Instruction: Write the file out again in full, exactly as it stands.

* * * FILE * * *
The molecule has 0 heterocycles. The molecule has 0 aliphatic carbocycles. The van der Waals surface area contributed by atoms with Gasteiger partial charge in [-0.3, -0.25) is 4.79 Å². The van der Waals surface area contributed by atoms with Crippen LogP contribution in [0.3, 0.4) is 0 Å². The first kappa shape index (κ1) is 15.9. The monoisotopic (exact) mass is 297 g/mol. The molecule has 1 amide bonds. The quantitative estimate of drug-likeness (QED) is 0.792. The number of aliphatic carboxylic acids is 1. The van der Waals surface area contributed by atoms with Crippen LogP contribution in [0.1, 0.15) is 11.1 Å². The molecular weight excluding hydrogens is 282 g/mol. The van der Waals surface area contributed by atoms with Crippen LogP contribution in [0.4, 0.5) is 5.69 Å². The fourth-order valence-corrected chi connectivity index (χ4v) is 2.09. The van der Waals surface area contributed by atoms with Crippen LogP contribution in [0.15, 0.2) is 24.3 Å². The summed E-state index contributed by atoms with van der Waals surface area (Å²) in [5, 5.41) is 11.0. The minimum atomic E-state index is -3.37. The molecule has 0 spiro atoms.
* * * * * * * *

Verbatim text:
The molecule has 0 heterocycles. The molecule has 0 aliphatic carbocycles. The van der Waals surface area contributed by atoms with Gasteiger partial charge in [-0.3, -0.25) is 4.79 Å². The van der Waals surface area contributed by atoms with Crippen LogP contribution in [0.3, 0.4) is 0 Å². The first kappa shape index (κ1) is 15.9. The monoisotopic (exact) mass is 297 g/mol. The molecule has 1 amide bonds. The quantitative estimate of drug-likeness (QED) is 0.792. The number of aliphatic carboxylic acids is 1. The van der Waals surface area contributed by atoms with Crippen LogP contribution in [0.1, 0.15) is 11.1 Å². The molecular weight excluding hydrogens is 282 g/mol. The van der Waals surface area contributed by atoms with Crippen LogP contribution in [0.4, 0.5) is 5.69 Å². The fourth-order valence-corrected chi connectivity index (χ4v) is 2.09. The van der Waals surface area contributed by atoms with Crippen LogP contribution in [0.15, 0.2) is 24.3 Å². The summed E-state index contributed by atoms with van der Waals surface area (Å²) in [5, 5.41) is 11.0. The minimum atomic E-state index is -3.37. The molecule has 0 spiro atoms.